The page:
May 9, 2006, 11:13 PM CT

Fuel Cell Powered by Water and Aluminum

Fuel Cell Powered by Water and Aluminum
Fuel cells are the entire buzz now-a-days, but Hitachi Maxell has pushed this cost efficient source of energy onto a new track with the introduction of a fuel cell battery that generates electricity with the help of water and aluminum in stead of just utilizing the external hydrogen and oxygen.

The 16×10x6 cm cost-effective device churns out a cool 10 watts of power, which will soon be pepped up to 100 watts, as per Hitachi Maxell. The fuel cell utilized recycled aluminum scrap that automatically generates hydrogen when reacted with water. Amazingly, 20 grams (0.7 ounce) of aluminum can power your laptop for 4 to 5 hours.........

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May 8, 2006, 11:23 PM CT

Nanotube For Better Composite Materials

Nanotube For Better Composite Materials
By stacking layers of ceramic cloth with interlocking nanotubes in between, a team of scientists has created new composites with significantly improved properties compared to traditional materials. The "nanotube sandwiches," which are described in the May 7 online edition of the journal Nature Materials, could find use in a wide array of structural applications.

"Nanotubes are a very versatile material with absolutely fascinating physical properties, all the way from ballistic conduction to really interesting mechanical behavior," says Pulickel Ajayan, the Henry Burlage Professor of Materials Science and Engineering at Rensselaer and a lead author of the paper, along with colleagues at the University of Hawaii at Manoa. Some fundamental issues, however, have kept scientists from realizing the full potential of nanotubes, especially when combining them with other materials to make composites. The interface between the materials is not as strong as one might expect, Ajayan notes, because it is difficult to disperse nanotubes and to align them in an orderly way.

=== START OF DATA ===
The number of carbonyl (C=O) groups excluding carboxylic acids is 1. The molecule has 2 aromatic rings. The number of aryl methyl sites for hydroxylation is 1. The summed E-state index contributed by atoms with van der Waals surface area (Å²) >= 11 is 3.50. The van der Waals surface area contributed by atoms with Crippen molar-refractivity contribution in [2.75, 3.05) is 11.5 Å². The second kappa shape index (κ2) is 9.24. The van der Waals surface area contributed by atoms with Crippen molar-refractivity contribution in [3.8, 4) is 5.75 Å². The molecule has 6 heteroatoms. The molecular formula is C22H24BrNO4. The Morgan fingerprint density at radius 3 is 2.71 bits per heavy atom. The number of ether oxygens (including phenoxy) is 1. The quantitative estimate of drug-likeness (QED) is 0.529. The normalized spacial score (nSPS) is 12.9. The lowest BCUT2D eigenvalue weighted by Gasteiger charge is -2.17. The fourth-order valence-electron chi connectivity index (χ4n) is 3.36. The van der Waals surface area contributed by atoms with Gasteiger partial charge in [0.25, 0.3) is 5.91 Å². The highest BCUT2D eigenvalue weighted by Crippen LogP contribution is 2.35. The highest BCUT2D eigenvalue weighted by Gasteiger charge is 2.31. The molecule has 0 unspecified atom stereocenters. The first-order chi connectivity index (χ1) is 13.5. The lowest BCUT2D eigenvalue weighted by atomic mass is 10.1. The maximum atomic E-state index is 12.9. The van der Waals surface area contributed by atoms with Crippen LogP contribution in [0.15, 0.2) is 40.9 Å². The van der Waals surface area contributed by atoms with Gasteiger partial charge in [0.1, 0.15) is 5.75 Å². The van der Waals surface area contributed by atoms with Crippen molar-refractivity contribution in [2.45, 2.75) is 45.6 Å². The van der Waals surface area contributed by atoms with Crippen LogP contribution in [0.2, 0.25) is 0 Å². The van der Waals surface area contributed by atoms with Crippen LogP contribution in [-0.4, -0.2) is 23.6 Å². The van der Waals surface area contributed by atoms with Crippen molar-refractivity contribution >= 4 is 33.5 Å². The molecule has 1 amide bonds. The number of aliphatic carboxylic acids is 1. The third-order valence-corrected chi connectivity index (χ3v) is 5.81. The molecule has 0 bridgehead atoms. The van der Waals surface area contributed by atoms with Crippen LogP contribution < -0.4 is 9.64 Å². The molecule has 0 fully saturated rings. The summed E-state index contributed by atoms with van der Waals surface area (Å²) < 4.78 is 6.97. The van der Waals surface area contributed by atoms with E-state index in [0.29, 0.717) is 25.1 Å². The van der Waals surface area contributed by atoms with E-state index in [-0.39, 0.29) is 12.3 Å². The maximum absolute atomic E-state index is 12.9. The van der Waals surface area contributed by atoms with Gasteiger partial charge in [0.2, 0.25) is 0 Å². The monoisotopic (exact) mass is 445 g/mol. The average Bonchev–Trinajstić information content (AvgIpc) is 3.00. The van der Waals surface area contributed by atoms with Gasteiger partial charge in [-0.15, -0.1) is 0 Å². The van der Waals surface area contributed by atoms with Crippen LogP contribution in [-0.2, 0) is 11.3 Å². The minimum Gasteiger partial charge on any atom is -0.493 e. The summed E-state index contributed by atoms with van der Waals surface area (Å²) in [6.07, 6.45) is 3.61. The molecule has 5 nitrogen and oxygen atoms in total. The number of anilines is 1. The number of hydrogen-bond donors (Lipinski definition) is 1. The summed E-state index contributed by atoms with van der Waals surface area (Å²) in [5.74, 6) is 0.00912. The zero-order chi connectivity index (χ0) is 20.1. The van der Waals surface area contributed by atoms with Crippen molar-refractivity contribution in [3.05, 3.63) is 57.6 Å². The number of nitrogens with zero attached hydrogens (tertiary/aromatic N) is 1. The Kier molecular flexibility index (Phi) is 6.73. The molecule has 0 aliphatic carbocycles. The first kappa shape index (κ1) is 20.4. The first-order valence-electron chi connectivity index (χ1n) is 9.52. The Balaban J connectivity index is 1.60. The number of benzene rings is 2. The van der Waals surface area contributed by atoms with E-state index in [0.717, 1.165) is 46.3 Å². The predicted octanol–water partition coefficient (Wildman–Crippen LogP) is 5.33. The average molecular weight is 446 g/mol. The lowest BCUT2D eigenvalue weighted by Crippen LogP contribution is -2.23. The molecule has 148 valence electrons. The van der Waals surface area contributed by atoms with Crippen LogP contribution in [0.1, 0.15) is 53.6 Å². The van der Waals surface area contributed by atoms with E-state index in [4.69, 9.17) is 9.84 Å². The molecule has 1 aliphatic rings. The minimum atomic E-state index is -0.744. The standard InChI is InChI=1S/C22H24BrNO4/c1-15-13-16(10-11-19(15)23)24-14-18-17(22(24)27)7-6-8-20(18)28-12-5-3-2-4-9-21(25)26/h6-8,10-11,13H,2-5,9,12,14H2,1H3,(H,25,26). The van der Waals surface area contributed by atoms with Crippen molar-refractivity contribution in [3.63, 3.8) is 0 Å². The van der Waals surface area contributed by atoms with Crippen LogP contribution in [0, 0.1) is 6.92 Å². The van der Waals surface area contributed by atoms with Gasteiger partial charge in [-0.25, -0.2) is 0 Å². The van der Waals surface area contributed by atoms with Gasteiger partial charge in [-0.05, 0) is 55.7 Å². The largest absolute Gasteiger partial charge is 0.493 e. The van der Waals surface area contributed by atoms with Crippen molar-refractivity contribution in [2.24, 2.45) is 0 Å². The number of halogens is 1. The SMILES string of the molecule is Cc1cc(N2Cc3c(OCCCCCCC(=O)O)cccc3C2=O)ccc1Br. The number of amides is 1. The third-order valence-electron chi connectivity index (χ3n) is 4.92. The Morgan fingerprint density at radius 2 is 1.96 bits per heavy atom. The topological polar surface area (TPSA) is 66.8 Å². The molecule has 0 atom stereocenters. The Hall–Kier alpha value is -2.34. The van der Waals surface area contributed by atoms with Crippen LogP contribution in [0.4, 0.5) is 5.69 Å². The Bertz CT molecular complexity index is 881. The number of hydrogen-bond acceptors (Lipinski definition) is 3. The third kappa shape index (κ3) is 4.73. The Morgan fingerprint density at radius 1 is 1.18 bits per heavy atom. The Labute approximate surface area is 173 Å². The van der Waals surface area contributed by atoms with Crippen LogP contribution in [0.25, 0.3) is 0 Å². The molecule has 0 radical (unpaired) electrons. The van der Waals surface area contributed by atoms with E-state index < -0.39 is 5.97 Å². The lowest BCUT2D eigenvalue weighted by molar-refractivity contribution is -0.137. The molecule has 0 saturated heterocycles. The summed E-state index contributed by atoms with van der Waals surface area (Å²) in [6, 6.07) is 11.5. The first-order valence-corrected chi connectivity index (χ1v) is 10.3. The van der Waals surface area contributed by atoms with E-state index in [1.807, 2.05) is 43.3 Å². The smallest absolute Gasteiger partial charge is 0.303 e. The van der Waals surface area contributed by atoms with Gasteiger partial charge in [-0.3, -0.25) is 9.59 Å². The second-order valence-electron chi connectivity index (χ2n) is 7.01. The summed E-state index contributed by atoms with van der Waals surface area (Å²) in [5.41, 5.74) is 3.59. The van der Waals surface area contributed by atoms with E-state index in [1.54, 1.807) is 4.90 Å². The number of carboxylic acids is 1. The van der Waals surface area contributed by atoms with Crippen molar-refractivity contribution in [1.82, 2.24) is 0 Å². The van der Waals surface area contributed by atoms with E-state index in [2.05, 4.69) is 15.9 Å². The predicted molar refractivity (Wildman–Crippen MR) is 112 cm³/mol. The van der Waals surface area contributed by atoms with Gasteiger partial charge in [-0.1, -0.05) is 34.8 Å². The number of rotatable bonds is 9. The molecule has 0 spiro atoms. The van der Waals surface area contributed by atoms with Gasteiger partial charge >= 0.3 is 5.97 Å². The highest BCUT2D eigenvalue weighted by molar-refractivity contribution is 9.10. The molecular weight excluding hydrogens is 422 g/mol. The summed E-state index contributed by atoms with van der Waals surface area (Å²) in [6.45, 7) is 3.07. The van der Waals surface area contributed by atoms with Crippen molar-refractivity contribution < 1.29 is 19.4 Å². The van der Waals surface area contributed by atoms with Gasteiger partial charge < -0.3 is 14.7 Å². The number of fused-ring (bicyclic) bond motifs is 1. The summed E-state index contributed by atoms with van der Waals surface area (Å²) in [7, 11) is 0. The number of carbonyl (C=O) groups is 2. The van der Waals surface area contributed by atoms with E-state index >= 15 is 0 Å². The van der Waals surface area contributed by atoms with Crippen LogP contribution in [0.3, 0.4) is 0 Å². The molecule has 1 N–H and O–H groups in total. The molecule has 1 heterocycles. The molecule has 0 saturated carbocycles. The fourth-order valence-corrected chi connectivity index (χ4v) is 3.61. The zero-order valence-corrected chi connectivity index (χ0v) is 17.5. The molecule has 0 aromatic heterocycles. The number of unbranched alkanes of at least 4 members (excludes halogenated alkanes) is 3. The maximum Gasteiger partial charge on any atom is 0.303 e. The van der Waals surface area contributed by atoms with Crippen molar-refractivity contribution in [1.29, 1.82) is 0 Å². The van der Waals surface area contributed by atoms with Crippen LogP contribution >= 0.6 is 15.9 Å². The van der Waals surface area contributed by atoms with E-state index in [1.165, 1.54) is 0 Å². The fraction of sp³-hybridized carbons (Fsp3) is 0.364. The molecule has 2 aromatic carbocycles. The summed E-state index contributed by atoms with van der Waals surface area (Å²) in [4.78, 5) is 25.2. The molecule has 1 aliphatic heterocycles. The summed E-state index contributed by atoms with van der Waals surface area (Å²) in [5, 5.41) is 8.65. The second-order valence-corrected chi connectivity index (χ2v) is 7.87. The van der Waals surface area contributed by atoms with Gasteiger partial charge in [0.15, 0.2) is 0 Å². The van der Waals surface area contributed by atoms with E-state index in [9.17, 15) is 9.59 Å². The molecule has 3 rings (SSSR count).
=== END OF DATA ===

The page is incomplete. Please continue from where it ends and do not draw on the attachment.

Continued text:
Ajayan and colleagues have pioneered a process to help overcome these difficulties, and they are putting it to use in a wide variety of applications. For the current project, the scientists are applying the process to a new area: reinforced composite fabrics made from woven ceramic fibers. These materials have been used for decades in structural applications, but they tend to perform poorly in terms of "through-thickness," or the ability of a material to respond to forces applied perpendicular to the fabric-stacking direction, as per Ajayan.........

Posted by: John      Permalink         Source


May 7, 2006, 11:12 PM CT

Huge Impacts From Tiny Tech

Huge Impacts From Tiny Tech Image courtesy of http://www.abb.com/
The Center for Responsible Nanotechnology (CRN) today announced the continuation of its first series of original essays in which industry experts predict profound impacts of nanotechnology on society. Eleven new articles by members of CRN's Global Task Force appear in the latest issue of the journal Nanotechnology Perceptions, published recently, complementing the previous issue's collection. Covering topics from commerce to criminology, from ethics to economics, and from our remote past to our distant future, this new collection illustrates the profound transformation that nanotechnology will have on every aspect of human society.

Ray Kurzweil, renowned inventor, entrepreneur, and best-selling author, explained, "As the pace of technological advancement rapidly accelerates, it becomes increasingly important to promote knowledgeable and insightful discussion of both promise and peril. I'm very pleased to take part in this effort by including my own essay, and by hosting discussion of these essays on the 'MindX' discussion board at KurzweilAI.net".

Nanotechnology Perceptions is a peer-reviewed academic journal of the Collegium Basilea in Basel, Switzerland. "We jumped at the chance to publish the CRN Task Force essays," said Jeremy Ramsden, editor-in-chief of the journal. "To us, these articles represent world-class thinking about some of the most important challenges that human society will ever face".........

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May 7, 2006, 10:45 PM CT

Hidden value in 'junk DNA'

Hidden value in 'junk DNA'
IBM scientists have discovered that parts of the human genome once thought functionally obsolete may be important after all.

As published in the Proceedings of the National Academy of Sciences, regions of the human genome that were assumed to contain mostly evolutionary leftovers (called "junk DNA") may actually hold significant clues that can add to understanding of cellular processes. IBM scientists have discovered that these regions contain numerous, short DNA "motifs," or repeating sequence fragments, which also are present in the parts of the genome that give rise to proteins.